Mental illness no bar to productive living | Sunday Observer

Mental illness no bar to productive living

21 July, 2019

The increasing emphasis on the mental well being of the Lankan people in a new drive by the President and Health Ministry has brought this much neglected subject out of the closet and placed it at the center of almost all discussions relating to general health.

The Sunday Observer spoke to Senior Lecturer, University of Sri Jayewardenepura, Consultant Child and Adolescent Psychiatrist, Colombo South Teaching Hospital, Dr Yasodha Rohanachandra who draws on her experiences to identify early symptoms of mental illness and the services in place in state hospitals.


Q. Mental Health came into new focus recently when the Health Ministry decided to give priority to mental well-being making it a component of the revised Health Services Master Plan for the period 2010-2025. How do you define mental illness in layman’s language?

A. It is not merely the absence of mental illness. It is a state of well-being in which every individual realizes his or her own potential, can cope with the normal stresses of life and work productively and fruitfully to make a contribution to her or his community.

Q. If mentally unstable, can it affect a person in everyday life?

A. Mental illness affects many aspects of a person’s life. It can cause poor attention and lack of motivation which can hinder one’s education and work performance. It can affect social relationships, friendships and intimate relationships. Mental disorders can lead to impaired judgment and poor decision making which in turn can cause people to engage in risky behaviours. However, each person experiences mental illness differently. It depends on many factors including the nature of the illness, their personality and available social support. Even the effect of the same mental illness can be different in two individuals.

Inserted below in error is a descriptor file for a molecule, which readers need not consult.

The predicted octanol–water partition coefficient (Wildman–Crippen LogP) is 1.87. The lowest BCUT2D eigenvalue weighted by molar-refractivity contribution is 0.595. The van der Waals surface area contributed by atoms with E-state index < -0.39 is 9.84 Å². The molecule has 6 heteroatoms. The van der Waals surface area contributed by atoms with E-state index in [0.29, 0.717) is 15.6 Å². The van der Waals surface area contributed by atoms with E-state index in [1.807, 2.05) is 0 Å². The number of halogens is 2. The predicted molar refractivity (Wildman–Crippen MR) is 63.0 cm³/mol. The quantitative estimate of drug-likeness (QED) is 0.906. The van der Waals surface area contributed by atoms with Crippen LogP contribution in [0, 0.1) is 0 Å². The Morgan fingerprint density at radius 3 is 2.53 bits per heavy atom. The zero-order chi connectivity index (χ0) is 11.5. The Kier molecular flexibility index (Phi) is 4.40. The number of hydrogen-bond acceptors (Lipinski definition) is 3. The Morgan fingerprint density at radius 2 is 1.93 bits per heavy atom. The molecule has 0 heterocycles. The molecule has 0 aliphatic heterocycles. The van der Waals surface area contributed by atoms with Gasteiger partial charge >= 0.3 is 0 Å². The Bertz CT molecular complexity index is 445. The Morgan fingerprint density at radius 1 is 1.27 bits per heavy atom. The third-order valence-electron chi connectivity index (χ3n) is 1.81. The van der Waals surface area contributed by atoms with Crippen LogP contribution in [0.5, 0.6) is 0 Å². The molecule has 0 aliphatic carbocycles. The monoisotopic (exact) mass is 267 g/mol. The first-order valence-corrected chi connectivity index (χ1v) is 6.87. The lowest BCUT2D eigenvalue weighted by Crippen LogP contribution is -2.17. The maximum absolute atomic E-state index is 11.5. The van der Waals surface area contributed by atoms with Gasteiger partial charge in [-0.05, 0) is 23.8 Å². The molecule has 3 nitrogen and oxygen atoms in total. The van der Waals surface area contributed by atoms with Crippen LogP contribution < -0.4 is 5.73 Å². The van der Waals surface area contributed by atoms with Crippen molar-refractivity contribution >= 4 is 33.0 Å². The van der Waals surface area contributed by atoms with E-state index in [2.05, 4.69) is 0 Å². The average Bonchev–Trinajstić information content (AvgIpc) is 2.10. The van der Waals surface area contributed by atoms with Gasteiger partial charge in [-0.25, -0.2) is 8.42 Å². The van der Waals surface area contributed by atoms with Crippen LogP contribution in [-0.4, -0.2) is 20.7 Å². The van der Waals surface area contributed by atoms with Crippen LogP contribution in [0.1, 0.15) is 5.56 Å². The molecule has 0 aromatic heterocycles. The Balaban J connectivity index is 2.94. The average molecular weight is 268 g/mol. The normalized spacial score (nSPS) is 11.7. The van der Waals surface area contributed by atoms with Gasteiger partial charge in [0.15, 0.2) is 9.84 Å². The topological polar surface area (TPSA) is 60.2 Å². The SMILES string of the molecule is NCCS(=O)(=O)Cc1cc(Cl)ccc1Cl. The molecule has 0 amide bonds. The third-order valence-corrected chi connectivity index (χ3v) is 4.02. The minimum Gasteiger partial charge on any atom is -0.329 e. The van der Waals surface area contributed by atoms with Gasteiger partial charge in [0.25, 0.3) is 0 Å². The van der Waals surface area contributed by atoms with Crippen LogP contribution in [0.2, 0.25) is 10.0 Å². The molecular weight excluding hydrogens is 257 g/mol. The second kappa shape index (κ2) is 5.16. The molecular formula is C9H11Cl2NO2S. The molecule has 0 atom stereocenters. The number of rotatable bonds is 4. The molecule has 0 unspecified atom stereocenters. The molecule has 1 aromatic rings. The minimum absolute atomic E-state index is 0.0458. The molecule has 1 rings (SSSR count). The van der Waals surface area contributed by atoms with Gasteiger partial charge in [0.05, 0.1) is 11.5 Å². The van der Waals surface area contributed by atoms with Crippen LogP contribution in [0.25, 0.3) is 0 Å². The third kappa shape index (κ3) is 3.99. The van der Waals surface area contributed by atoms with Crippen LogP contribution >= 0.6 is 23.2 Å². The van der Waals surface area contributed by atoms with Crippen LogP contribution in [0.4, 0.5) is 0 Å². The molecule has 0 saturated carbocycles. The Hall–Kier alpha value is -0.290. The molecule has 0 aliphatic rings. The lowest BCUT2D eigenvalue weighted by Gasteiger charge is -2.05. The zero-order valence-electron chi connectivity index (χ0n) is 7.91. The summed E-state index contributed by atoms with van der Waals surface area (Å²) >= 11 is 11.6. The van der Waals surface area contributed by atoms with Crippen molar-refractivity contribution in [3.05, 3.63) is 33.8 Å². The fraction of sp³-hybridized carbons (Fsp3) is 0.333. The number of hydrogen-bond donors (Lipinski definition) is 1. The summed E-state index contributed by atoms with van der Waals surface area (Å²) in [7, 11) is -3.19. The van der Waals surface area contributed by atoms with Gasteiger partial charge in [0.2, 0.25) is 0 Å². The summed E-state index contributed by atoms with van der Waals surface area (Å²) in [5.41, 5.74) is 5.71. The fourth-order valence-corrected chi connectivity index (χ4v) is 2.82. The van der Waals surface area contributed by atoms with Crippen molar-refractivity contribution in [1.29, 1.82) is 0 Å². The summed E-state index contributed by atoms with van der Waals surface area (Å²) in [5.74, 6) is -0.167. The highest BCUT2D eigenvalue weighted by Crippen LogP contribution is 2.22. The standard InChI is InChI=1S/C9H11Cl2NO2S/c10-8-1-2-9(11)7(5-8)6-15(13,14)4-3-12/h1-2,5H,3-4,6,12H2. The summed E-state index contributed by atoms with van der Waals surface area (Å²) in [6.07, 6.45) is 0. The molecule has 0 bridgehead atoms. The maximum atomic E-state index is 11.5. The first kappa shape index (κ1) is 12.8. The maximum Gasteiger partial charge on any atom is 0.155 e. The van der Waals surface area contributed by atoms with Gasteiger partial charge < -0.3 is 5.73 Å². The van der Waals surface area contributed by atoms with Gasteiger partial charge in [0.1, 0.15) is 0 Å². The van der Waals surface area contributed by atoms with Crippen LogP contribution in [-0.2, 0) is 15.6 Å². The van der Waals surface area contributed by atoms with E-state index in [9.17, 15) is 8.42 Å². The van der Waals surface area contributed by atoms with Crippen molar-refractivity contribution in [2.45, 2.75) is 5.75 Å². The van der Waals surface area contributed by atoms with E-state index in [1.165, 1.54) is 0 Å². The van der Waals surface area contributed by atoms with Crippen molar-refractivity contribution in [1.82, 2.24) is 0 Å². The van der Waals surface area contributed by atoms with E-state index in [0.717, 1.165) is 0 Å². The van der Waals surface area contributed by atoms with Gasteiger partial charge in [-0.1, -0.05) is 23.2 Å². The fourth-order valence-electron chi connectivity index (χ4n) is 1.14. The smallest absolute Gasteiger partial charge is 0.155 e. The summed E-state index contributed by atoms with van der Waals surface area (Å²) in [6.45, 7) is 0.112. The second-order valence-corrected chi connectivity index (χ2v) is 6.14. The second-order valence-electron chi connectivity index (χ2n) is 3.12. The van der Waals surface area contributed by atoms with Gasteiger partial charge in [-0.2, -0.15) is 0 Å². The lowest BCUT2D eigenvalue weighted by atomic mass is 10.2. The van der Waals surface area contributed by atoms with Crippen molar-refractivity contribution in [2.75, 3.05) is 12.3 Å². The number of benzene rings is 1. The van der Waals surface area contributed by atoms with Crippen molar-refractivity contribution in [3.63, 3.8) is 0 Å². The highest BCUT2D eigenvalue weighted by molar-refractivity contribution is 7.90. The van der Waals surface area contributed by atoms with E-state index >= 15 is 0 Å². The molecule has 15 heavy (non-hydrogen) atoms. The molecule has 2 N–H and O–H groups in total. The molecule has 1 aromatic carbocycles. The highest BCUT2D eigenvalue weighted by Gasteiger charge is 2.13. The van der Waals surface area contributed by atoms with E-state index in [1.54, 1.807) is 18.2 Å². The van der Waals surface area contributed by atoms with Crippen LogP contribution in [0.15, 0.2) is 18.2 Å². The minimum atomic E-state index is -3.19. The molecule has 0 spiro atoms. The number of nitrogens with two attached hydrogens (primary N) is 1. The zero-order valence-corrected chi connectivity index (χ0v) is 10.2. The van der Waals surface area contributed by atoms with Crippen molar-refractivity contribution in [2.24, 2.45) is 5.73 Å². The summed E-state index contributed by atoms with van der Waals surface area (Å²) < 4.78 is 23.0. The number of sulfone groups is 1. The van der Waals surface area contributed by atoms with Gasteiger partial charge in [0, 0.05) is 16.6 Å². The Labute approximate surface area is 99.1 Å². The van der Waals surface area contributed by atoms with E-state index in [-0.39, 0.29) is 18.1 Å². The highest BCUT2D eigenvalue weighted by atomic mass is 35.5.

Q. Is this because these conditions are linked to the brain?

A. Yes. The brain is a complex organ which controls all our thoughts, feelings and actions. Effective function of the brain depends on efficient communication between brain cells. Chemicals called neurotransmitters are the mainstay of communication between these brain cells. Psychiatric disorders occur when there is an imbalance in these chemicals, which lead to inefficient communication between brain cells. This may cause abnormalities in thoughts, feelings and actions. In addition, defects or injury to certain areas of the brain can cause psychiatric disorders.

Q. Excessive hostility or anger?

A. Anger becomes a problem when it becomes out of control and harms you or people around you.

Q. Are more women than men or vice versa affected by mental disorders? Why

A. Certain disorders such as depression and anxiety are more common in women, whereas disorders like schizophrenia are commoner in males. The increased likelihood of women to develop depression starts around the time of puberty. Therefore, female sex hormones may play a role on the female preponderance of depression. Women are also more likely to experience adverse life stressors such as sexual abuse and domestic violence than men.